Following a major global health milestone last month, District Governor Julie Mason urges all District Clubs to join her in the global fight to eradicate polio by participating in Purple Pinkie Day in recognition of World Polio Day on 24 October.
Purple Pinkie Day is a simple way to engage with your local community to help them support Rotary’s fight against polio. Contact your local schools, businesses and community organisations to paint their fingers purple – with purple nail polish, purple paint, or anything else purple. It is a representation of the purple dye used in developing countries.
We aim to “Give Polio the Finger!”. Make sure you take photos and videos, and post on your club’s Facebook Page. This year World Polio Day is a Saturday, so your club may wish to do get involved on Friday 23rd October as well, particularly with schools and businesses.
This Purple Pinkie Day comes at an important time in the fight to eradicate polio, which would be only the second human disease to be eradicated, after smallpox. In September, the World Health Organization declared Africa’s last polio-endemic country, Nigeria, polio-free, leaving only two countries which have never stopped the virus: Pakistan and Afghanistan. In 1988, when Rotary and its partners committed to eradicating the disease, polio paralysed more than 350,000 children per year in 125 countries – or, more than 1,000 per day. Since that time, the number of polio cases has been reduced by 99.9%, with less than 50 cases in two countries to date in 2015.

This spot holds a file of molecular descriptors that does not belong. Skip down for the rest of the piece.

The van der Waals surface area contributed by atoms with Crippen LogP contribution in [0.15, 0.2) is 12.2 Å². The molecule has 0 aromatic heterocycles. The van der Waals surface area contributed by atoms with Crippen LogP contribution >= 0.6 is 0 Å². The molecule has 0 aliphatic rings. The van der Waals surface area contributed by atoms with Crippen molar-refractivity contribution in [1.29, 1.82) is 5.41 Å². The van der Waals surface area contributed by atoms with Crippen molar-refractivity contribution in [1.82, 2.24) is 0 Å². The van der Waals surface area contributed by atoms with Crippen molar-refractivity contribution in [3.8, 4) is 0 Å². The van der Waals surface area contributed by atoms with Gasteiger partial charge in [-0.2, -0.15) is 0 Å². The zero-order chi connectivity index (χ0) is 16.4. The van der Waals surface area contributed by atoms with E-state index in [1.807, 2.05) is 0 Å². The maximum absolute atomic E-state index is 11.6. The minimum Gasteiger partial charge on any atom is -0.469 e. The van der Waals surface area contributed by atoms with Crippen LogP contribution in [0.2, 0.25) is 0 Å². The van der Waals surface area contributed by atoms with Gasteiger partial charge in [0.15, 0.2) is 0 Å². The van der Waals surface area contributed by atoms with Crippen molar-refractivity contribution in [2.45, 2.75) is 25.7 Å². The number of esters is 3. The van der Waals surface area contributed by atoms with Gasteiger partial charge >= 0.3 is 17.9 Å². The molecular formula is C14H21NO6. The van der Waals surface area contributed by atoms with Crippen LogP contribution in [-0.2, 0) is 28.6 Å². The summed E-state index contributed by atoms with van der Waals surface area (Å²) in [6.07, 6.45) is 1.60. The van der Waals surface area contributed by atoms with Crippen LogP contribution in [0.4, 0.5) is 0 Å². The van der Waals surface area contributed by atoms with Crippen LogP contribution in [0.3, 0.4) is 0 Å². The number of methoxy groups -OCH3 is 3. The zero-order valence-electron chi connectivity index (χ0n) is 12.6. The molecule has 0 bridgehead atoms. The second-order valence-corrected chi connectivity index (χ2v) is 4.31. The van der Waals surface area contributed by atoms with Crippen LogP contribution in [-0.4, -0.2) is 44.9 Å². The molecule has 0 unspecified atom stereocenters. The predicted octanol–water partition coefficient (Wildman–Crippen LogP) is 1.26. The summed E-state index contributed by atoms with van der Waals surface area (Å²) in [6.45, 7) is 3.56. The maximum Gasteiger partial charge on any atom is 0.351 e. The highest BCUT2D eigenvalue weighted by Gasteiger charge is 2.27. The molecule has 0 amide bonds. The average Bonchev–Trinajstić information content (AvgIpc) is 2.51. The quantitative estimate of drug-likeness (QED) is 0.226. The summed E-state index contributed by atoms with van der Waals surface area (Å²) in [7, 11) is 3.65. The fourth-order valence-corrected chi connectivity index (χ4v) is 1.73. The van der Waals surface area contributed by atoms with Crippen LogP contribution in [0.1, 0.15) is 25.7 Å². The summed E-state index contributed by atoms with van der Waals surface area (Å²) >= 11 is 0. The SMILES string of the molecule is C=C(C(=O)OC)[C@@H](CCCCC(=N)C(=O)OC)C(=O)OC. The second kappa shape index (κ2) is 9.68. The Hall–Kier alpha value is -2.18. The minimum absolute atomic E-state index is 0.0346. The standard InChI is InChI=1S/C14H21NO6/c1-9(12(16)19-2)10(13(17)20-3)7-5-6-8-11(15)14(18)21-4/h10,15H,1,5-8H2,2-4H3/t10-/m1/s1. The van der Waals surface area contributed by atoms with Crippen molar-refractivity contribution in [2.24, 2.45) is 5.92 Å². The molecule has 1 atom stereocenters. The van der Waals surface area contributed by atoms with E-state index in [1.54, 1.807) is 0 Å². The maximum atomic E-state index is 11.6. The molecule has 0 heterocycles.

On 23 October, Rotary and UNICEF will host an event in New York City which will stream live online, providing an update on the world’s progress against polio, with notable speakers including journalists, health experts, celebrities, polio survivors and more. Viewers can tune in live at 6:30 PM EDT, or watch a recording of the event any time after it streams.
Rotary has contributed more than US$1.4 billion to ending polio. Funds contributed to Rotary are tripled thanks to a 2:1 match by the Bill & Melinda Gates Foundation.
Rotary is joined in the fight to end polio by its partners in the Global Polio Eradication Initiative, a public-private partnership that also includes the World Health Organization, the U.S. Centres for Disease Control and Prevention, UNICEF, and the Bill & Melinda Gates Foundation.